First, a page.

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In October, we learned that a hacker claiming to be a teenager had accessed the personal email account of CIA Director John Brennan. WikiLeaks then published at least some of the emails. According to WikiLeaks, the published materials include a list of Brennan’s contacts and recommendations on dealing with Iran for “[w]hoever takes up residence at 1600 Pennsylvania Avenue in January 2009.” The previous month Hillary Clinton apologized for using her personal email account while she was secretary of state, and the New York Times reported that some of the emails in question were classified as “Top Secret” by the CIA and National Geospatial-Intelligence Agency. In April 2012, the South Carolina government discovered that a Department of Health and Human Services employee had downloaded personal information about more than 220,000 Medicaid beneficiaries into his personal email account.
By now, we are used to the idea of hackers committing cyberattacks on businesses and the government. We assume, and expect, that businesses and government entities have in place reasonable cybersecurity measures to protect data. The above incidents, however, all involve situations in which an individual within an organization had either taken data from the secured environment and placed it in a presumably less secure environment, or initially created in an unsecured environment what might otherwise be organization data.
The lesson that can be learned from these incidents is that hackers need not commit cyberattacks by navigating around what should be complex security measures within a business. They may simply target the personal email accounts of individuals within the organization. Another lesson is that documents that would have been purged under the company’s document retention policy, had they been stored on the company’s system, may still exist on personal email accounts. Consequently, they would be discoverable and may be subject to subpoena in a litigation or government investigation.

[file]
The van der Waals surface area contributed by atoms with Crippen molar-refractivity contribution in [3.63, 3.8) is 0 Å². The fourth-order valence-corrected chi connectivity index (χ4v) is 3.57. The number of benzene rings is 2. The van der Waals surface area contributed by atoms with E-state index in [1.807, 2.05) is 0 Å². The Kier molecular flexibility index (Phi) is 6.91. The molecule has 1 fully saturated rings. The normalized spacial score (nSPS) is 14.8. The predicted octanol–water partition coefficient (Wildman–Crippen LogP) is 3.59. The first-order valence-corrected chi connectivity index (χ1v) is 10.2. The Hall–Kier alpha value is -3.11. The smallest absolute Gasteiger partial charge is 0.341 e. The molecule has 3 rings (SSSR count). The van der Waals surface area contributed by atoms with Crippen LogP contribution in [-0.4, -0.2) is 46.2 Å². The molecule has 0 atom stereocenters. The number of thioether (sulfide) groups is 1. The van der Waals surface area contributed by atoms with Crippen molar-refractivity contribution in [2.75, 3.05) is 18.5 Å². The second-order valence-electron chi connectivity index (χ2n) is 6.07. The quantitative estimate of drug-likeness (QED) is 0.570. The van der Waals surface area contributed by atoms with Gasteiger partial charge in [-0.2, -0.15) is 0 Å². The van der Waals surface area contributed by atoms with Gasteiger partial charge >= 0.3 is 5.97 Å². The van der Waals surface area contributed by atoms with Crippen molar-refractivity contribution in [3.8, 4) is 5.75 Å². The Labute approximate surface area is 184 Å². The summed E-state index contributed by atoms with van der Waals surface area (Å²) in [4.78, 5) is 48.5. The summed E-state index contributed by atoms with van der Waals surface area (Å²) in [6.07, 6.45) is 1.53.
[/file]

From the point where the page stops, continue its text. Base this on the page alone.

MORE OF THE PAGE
If you have doubts about how old some retained emails may be, check your own personal email account to see how many order confirmations for products purchased long ago remain in your folders. While we may be surprised that the secretary of state or CIA director has used personal email for business purposes, there should be little surprise to hear that an executive at a corporation had done the same. In a world in which professionals are expected to stay plugged in 24 hours a day, the opportunities for hacking are abundant.
In August 2014, hundreds of private photos of young celebrities—including many nude poses–were leaked following hacks in a phenomenon dubbed “Celebgate.” It was reported that 600 online storage accounts may have been breached by a single individual. Nine years earlier, Paris Hilton’s cellphone was hacked. The hackers obtained private photos, personal data and contact information of her friends and acquaintances.